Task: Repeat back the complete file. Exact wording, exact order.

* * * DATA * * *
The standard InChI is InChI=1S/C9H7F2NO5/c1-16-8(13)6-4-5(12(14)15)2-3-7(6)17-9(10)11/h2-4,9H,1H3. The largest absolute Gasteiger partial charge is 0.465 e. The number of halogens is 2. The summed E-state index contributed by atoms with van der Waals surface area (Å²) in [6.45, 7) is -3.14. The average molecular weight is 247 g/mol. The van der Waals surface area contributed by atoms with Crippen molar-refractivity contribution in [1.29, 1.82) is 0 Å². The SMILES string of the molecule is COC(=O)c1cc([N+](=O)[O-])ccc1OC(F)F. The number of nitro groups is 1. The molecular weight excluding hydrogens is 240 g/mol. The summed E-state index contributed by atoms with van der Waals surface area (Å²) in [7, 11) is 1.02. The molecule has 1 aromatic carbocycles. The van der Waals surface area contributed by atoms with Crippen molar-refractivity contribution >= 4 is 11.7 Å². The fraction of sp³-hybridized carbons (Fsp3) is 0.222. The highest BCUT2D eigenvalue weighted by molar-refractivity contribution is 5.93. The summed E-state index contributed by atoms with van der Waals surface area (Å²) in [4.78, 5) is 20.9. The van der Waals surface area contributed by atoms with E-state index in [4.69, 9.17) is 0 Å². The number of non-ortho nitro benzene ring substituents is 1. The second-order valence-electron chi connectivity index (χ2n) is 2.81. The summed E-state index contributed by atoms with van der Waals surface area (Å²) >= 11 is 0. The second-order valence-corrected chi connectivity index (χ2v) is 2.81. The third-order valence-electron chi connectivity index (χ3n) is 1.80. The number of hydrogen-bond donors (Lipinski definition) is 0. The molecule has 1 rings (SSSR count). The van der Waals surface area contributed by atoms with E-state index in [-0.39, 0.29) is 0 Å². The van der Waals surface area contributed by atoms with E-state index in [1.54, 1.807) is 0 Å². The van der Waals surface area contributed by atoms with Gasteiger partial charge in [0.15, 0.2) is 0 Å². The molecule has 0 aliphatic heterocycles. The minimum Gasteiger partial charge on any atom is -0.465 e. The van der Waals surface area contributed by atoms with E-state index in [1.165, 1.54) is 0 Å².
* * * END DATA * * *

The standard InChI is InChI=1S/C9H7F2NO5/c1-16-8(13)6-4-5(12(14)15)2-3-7(6)17-9(10)11/h2-4,9H,1H3. The largest absolute Gasteiger partial charge is 0.465 e. The number of halogens is 2. The summed E-state index contributed by atoms with van der Waals surface area (Å²) in [6.45, 7) is -3.14. The average molecular weight is 247 g/mol. The van der Waals surface area contributed by atoms with Crippen molar-refractivity contribution in [1.29, 1.82) is 0 Å². The SMILES string of the molecule is COC(=O)c1cc([N+](=O)[O-])ccc1OC(F)F. The number of nitro groups is 1. The molecular weight excluding hydrogens is 240 g/mol. The summed E-state index contributed by atoms with van der Waals surface area (Å²) in [7, 11) is 1.02. The molecule has 1 aromatic carbocycles. The van der Waals surface area contributed by atoms with Crippen molar-refractivity contribution >= 4 is 11.7 Å². The fraction of sp³-hybridized carbons (Fsp3) is 0.222. The highest BCUT2D eigenvalue weighted by molar-refractivity contribution is 5.93. The summed E-state index contributed by atoms with van der Waals surface area (Å²) in [4.78, 5) is 20.9. The van der Waals surface area contributed by atoms with E-state index in [4.69, 9.17) is 0 Å². The number of non-ortho nitro benzene ring substituents is 1. The second-order valence-electron chi connectivity index (χ2n) is 2.81. The summed E-state index contributed by atoms with van der Waals surface area (Å²) >= 11 is 0. The second-order valence-corrected chi connectivity index (χ2v) is 2.81. The third-order valence-electron chi connectivity index (χ3n) is 1.80. The number of hydrogen-bond donors (Lipinski definition) is 0. The molecule has 1 rings (SSSR count). The van der Waals surface area contributed by atoms with E-state index in [-0.39, 0.29) is 0 Å². The van der Waals surface area contributed by atoms with E-state index in [1.54, 1.807) is 0 Å². The van der Waals surface area contributed by atoms with Gasteiger partial charge in [0.15, 0.2) is 0 Å². The molecule has 0 aliphatic heterocycles. The minimum Gasteiger partial charge on any atom is -0.465 e. The van der Waals surface area contributed by atoms with E-state index in [1.165, 1.54) is 0 Å².